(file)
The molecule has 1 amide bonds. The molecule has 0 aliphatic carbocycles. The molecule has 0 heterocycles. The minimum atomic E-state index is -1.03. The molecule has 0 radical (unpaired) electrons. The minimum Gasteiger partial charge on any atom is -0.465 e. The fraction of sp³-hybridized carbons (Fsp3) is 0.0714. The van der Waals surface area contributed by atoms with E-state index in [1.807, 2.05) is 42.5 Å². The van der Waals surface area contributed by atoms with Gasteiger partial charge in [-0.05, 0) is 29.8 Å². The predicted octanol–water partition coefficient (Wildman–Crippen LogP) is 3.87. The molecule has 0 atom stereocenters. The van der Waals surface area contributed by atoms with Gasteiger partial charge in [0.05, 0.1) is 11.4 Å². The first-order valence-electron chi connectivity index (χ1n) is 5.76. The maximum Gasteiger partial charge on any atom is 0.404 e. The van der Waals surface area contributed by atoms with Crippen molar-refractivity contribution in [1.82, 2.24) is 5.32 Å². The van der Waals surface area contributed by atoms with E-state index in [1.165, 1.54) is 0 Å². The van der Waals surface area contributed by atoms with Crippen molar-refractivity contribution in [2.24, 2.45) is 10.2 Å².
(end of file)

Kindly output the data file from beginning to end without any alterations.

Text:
The molecule has 1 amide bonds. The molecule has 0 aliphatic carbocycles. The molecule has 0 heterocycles. The minimum atomic E-state index is -1.03. The molecule has 0 radical (unpaired) electrons. The minimum Gasteiger partial charge on any atom is -0.465 e. The fraction of sp³-hybridized carbons (Fsp3) is 0.0714. The van der Waals surface area contributed by atoms with E-state index in [1.807, 2.05) is 42.5 Å². The van der Waals surface area contributed by atoms with Gasteiger partial charge in [-0.05, 0) is 29.8 Å². The predicted octanol–water partition coefficient (Wildman–Crippen LogP) is 3.87. The molecule has 0 atom stereocenters. The van der Waals surface area contributed by atoms with Gasteiger partial charge in [0.05, 0.1) is 11.4 Å². The first-order valence-electron chi connectivity index (χ1n) is 5.76. The maximum Gasteiger partial charge on any atom is 0.404 e. The van der Waals surface area contributed by atoms with Crippen molar-refractivity contribution in [1.82, 2.24) is 5.32 Å². The van der Waals surface area contributed by atoms with E-state index in [1.165, 1.54) is 0 Å². The van der Waals surface area contributed by atoms with Crippen molar-refractivity contribution in [2.24, 2.45) is 10.2 Å².